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A Guide For Selecting The Best Piano For Your Child

A Guide for Selecting the Best Piano for Your Child

This is a guest post written by our friends over at, where they are just as passionate about helping musicians as we are.


Buying a piano for your child can be intimidating if you don’t have a musical background. How much should I spend? What size of piano should I buy? What is the best type of piano for beginners.  These are all common questions parents have. Luckily, with a little bit of info, you will be able to make an informed choice you can feel confident about when it comes to selecting the best piano for your child.  

Just remember, when you are buying your child a piano, you’re not just buying them a physical object.  A piano could be the beginning of a life full of music and creativity. This piano could be the first step to a lifelong passion for music. So when selecting the best piano for your child, let’s try and get it right! 

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Children Specific Considerations

There are a few special considerations to make when it comes to buying a piano for your child. Namely:

  • Size
  • Weighted keys
  • Learning material


Digital pianos come in different shapes and sizes. You will have the option to buy a piano with keys numbering from 25 to the conventional 88.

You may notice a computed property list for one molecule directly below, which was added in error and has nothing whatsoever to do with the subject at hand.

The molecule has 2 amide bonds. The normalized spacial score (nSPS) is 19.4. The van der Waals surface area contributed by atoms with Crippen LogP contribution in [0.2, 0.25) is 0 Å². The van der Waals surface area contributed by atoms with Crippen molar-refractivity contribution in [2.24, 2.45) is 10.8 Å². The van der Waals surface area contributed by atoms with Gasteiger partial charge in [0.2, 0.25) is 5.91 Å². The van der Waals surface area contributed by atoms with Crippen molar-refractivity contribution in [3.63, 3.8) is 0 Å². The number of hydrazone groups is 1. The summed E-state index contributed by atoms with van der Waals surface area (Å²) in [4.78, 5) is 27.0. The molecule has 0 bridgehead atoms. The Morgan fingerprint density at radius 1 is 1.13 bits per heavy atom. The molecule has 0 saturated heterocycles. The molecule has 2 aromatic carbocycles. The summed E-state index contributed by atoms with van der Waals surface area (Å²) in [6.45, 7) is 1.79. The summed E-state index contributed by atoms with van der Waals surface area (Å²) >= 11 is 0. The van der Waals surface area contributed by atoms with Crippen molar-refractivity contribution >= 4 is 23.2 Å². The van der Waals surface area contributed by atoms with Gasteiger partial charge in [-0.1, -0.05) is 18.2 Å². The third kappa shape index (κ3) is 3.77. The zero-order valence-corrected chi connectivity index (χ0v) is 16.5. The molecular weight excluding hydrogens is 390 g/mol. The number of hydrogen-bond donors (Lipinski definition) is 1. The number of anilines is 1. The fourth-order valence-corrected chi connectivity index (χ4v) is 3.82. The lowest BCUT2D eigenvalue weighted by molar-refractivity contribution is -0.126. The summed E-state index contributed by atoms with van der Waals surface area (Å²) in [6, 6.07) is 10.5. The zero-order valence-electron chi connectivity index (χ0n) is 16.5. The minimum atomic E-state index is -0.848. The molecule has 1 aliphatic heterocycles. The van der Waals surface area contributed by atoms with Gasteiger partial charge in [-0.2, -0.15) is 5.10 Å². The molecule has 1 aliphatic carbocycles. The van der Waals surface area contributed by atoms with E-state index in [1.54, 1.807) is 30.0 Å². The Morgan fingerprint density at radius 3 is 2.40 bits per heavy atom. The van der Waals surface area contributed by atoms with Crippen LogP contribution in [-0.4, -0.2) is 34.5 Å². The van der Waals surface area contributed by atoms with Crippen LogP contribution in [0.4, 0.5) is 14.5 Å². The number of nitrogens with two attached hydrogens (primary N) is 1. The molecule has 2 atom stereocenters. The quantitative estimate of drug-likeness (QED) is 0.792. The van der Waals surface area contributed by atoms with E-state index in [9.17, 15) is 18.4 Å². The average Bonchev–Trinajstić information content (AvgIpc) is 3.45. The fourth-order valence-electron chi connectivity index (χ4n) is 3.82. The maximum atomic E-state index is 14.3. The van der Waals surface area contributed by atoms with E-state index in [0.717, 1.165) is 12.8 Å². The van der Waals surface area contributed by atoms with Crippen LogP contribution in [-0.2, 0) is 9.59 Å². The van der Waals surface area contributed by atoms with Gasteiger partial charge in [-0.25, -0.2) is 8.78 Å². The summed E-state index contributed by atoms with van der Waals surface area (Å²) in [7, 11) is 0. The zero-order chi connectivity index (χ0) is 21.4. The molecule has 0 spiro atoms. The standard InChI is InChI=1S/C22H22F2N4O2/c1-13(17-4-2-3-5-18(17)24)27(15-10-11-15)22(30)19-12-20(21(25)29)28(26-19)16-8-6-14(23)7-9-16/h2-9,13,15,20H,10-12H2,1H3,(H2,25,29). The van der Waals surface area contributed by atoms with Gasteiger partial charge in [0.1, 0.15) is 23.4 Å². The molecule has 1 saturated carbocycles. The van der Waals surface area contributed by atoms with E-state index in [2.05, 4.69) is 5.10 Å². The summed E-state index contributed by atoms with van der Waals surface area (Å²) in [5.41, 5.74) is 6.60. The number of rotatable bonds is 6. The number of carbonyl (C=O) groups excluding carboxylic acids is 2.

What’s the best option for your child?

The reasons for purchasing a piano with less than 88 keys is two-fold: space and price. Pianos with fewer keys typically will come with a lower price tag. Additionally, they will take up much less space compared to a full-sized acoustic piano.  However, you will be sacrificing playability. While it’s true your child may not have the arm span to take full advantage of a full sized keyboard, they will be limited in what pieces they can play as they grow.  Intermediate-level pieces require the full range of the classic 88 key piano. You will be forced to upgrade down the road if you settle for anything less.


Weighted Keys

Remember the weighted feeling of acoustic piano keys? This is caused by the hammer mechanism used to strike the string when the key is played.  This weighting on the keys plays an important role in the style and technique of the pianist. This is why digital piano companies have put a lot of thought into replicating this natural feeling.

There are 4 different types of key weighting:

  1. Spring action: this is what you will find on cheap keyboards. These will come in two flavors: velocity-sensitive (or touch response), and velocity-insensitive. Velocity sensitive keys will adjust the volume of the note depending on how hard you strike the keys.
  2. Semi-weighted: the in-between of weighted and spring action keys. These typically will be velocity sensitive.
  3. Weighted: Close to actual acoustic piano keys. Usually velocity sensitive.
  4. Hammer Action: as close to a real acoustic as possible. The lower keys will be weighted heavier to simulate the heavier hammers on an acoustic piano.

It’s best to avoid unweighted keys. While these keys will be much easier for your child to use in the beginning, they will not develop the hand strength or feel for natural keys. This may make it difficult to transition over to an acoustic piano when they are ready.  The only reason to purchase a piano without weighted keys is a limited budget. As you may expect, the price increases up the spectrum from unweighted to hammer action.


Learning Material